Adventures in Learning #2

12 May

This is the post where I share what I’ve learned from my non-fiction travels. Won’t you join me in my latest “huh!” moment? (Brought to you by The World Without Us, by Alan Weisman)

Today I learned that NYC depends on constant human maintenance to stay even half-livable. Without lots of people and machines, it’ll flood pretty quickly, whether this whole global warming thing pans out or not.

Manhattan used to be full of streams (Spring Street?), inlets, and marshes (Central Park was actually “built” by bringing in soil). It also used to be covered in, y’know, dirts and plants and stuff, which did the job of absorbing rain water. Now those streams have been covered up, and that soil has been replaced by concrete. Of course, as one of Weisman’s many experts says, “Rain still falls. It has to go somewhere.”

Turns out, Manhattan’s preservation depends on the minute-by-minute efforts of Transit employees tasked with pumping this water, with over 700 pumps. “Every day, they must keep 13 million gallons of water from overpowering New York’s subway tunnels.”

And like a few other older cities (London and Moscow included), Manhattan’s subway tunnels were built underneath sewage pipes, partly so that they could also be used as bomb shelters. This means that all that excess water has to be pumped uphill.

Without these pumps, even if it didn’t rain at all, it would only take TWO DAYS for the subway tunnels to fill, which would eventually cause all the streets to cave in, in under 20 years. So there goes my nice little notion that our major metropolises would last decades, slowly wearing away (in a rustic but still romantic way) and being inhabited by lovable families of raccoons.

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8 Responses to “Adventures in Learning #2”

  1. Buried In Print May 12, 2010 at 1:47 pm #

    OMG, yes: this was just an amazing chapter in the book. It has changed my daily life because I just can’t look at those little puddles in the subway tunnels, and the wet patches on the walls, and the rivulets at the edges of the walkways, the same way now. ::shakes head, shivers slightly::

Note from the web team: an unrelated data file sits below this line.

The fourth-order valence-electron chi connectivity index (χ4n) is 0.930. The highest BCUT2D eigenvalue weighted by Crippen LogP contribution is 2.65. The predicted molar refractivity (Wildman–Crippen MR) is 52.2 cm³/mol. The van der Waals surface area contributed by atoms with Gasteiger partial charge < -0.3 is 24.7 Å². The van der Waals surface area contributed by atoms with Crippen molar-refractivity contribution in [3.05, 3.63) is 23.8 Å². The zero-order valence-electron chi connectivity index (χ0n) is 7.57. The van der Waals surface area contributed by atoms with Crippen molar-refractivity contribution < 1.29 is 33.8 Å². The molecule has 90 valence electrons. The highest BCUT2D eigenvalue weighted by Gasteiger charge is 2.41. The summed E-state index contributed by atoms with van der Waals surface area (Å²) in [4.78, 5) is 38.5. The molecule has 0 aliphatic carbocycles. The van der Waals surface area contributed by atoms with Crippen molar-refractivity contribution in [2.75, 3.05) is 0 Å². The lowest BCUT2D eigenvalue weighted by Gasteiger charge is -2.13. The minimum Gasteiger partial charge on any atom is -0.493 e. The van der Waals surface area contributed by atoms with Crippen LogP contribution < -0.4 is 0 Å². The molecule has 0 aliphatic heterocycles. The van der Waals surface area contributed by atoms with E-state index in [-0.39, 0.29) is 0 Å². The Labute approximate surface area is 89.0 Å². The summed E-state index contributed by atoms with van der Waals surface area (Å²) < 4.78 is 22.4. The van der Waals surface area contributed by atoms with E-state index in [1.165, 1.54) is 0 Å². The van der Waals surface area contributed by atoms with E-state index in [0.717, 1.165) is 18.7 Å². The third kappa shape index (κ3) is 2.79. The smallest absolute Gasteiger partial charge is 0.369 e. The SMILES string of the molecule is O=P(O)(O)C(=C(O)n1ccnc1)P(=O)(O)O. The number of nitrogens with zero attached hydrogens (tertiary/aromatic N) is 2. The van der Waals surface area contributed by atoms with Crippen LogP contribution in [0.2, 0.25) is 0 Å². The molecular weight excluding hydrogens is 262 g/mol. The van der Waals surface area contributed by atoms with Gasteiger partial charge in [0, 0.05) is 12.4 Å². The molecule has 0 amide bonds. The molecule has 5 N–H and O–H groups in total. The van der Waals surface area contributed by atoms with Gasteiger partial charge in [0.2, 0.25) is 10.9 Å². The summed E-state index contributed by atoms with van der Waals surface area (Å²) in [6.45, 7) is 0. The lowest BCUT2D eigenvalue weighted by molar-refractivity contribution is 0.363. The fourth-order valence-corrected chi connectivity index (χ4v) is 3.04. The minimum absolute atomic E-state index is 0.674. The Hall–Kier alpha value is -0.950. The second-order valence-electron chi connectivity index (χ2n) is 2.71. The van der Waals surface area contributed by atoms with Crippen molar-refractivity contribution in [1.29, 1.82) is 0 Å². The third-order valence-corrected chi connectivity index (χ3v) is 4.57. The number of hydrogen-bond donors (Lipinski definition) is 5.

• Lija May 13, 2010 at 2:12 pm #

      It completely destroyed my weirdo fantasies of cities remaining to amaze future generations of human “survivors.”

  2. Riff Randell May 13, 2010 at 2:46 am #

    Jeez Louise. Now, all of PEI is below sea level, so if global warming is real (which I do believe it is), we’re doomed. We also lose something like an inch off the Island every year due to erosion.

    But NYC? It seems too fancy to have a similar Achilles heel!!

    • Lija May 13, 2010 at 2:18 pm #

      I don’t mean I don’t believe global warming is real, just that it may not play out exactly according to our predicted models (which Weisman talks about in this, too). But yeah, NYC pretty much requires constant hand-holding no matter what happens.

      • Riff Randell May 15, 2010 at 3:08 am #

        Gotcha. And yes, this tidbit about the fragility of one of earth’s great metropolises definitely made “The Book of Eli” a little less plausible.

        I mean, come ON; Gary Oldman as a crazy/Nero/book-hoarding demigod and Denzel Washington saving us all? I still think it sounds pretty feasible.

  3. Nymeth May 15, 2010 at 9:51 am #

    Ah yes, I remember that chapter very well. An eye-opening book overall.

    • Lija May 18, 2010 at 6:59 pm #

      Yeah, this is the first part that really made me sit up and take notice.

  4. winstonsdad May 20, 2010 at 12:43 am #

    interesting facts on subway ,isn’t the people live in tunnels ? All the best stu

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